Now I find that all those galaxies (and their associated components) comprise only a teeny tiny itty-bitty part of what's out there, and what we have considered to be the main course on the menu--planets, stars, comets--probably are just bits of detritus that were spit out of the cosmic engine as it does whatever the hell it is that it does.

We are made of stardust, it is said, but what if stardust is what comes out of the tailpipe of the engine being ridden by the Cosmic Muffin? How can we look at this stuff without thinking that perhaps we were not the point after all?
posted by mule98J at 6:58 AM on July 10, 2015 [2 favorites]

Oh god the parallax makes me angry.

So pretty sure what's happening is this: Spitzer has a few different wavelength bands (7 if I remember correctly). The three shortest bands (on IRAC) tend to mostly show point sources (stars) and a bit of dust, but the dust isn't all-over the image in the way it is on the 8, 24, and 70 micron bands. So I'm guessing that the 3 or 4 micron images are set in the "foreground", with some transparency, and the dusty 8/24/70 images are the background images. I mean it's kind of impressive that such a method works visually, but it's super cheating, like if I just overlaid two unrelated patches of sky on top of each other.
posted by kiltedtaco at 7:19 AM on July 10, 2015 [1 favorite]


posted by Splunge at 8:21 AM on July 10, 2015

kiltedtaco, yeah it's got to be something like that. as I'm sure you know only a few stars show any sort of (visually significant) parallax error even when viewed even from opposite parts of earth's orbit. of course many stars show tiny, tiny amounts which is what the Hipparcos and Gaia satellites measure(d).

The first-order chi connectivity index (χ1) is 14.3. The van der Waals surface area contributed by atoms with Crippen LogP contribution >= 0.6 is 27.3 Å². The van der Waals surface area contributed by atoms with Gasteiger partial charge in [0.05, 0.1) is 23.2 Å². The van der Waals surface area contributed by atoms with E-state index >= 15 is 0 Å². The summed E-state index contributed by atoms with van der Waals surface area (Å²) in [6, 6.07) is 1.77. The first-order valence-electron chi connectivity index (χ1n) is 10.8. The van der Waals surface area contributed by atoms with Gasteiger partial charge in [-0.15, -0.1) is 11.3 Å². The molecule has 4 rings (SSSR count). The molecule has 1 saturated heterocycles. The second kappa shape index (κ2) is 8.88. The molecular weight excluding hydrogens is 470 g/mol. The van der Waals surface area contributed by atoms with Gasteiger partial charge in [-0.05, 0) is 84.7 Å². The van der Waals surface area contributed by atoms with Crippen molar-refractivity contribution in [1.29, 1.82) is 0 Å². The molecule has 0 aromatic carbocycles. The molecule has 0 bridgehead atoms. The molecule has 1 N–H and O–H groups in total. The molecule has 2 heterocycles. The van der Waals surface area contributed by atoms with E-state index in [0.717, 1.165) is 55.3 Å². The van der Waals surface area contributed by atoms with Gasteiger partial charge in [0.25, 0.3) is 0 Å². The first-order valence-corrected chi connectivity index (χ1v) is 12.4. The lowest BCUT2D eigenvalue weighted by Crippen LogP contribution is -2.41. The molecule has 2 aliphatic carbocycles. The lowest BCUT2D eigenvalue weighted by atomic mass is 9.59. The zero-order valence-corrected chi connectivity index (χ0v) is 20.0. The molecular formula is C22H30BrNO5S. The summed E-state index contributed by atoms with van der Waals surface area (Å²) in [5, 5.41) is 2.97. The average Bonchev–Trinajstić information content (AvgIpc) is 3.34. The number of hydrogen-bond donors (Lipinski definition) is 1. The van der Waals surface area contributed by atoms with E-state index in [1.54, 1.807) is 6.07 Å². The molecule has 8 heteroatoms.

posted by joeblough at 8:40 AM on July 10, 2015

If I could believe the foreground stars are the ones that are closer to us than the background stars, I could forgive the fictionalized parallax as a cheat to give me some sense of depth and the idea that some of those stars are much closer than others.
posted by straight at 12:32 PM on July 10, 2015

> Oh god the parallax makes me angry.

Come now, parallax should never make you angry. Dizzy, maybe, but not angry.

So many people are looking at Spitzer images (Spitzer images!) and going "Woah" - 350,000+ views - and it's entertainment, not meant to be real science, you know?

Sigh. I wish they hadn't done it quite that strongly, too.

(On server error post-fix preview, yeah, those stars are bluer in color, which means they are not being seen through as much dust, so they're closer.)
posted by RedOrGreen at 12:46 PM on July 10, 2015

He goes into a bit of detail about the process and the fake 3D in these two comments.
It's not of course true 3D, but simulated 3D by assigning depth to various features through automated and manual processing based on size, colors, and positions.
I'm kinda okay with it, as it's mostly serving the purpose of giving people some small sense of how utterly huge and complex our galaxy is.
posted by lucidium at 1:38 PM on July 10, 2015

On the topic of the size of things (and while I'm linking to reddit threads), there was an interesting question and answer about how large things would be if the entire observable universe were the size of Earth. Some choice numbers:
  • The Milky Way is about 7m across
  • Andromeda is about 350m away
  • Alpha Centuri is about 0.5 mm away
  • For light to travel a single cm it takes about 70 years
posted by lucidium at 1:47 PM on July 10, 2015 [2 favorites]

well, it's good to hear that he used pixinsight for this, because for astronomical processing... it's the shit.

also that scaling is really interesting. it is very hard to make sense of the size of the observable universe. that kind of brings it down to a comprehensible scale.
posted by joeblough at 5:23 PM on July 10, 2015

"Comprehensible" being a relative term. Kinda makes you want to slip the surly bonds of human existence altogether, dunnit?
posted by halfbuckaroo at 9:10 PM on July 11, 2015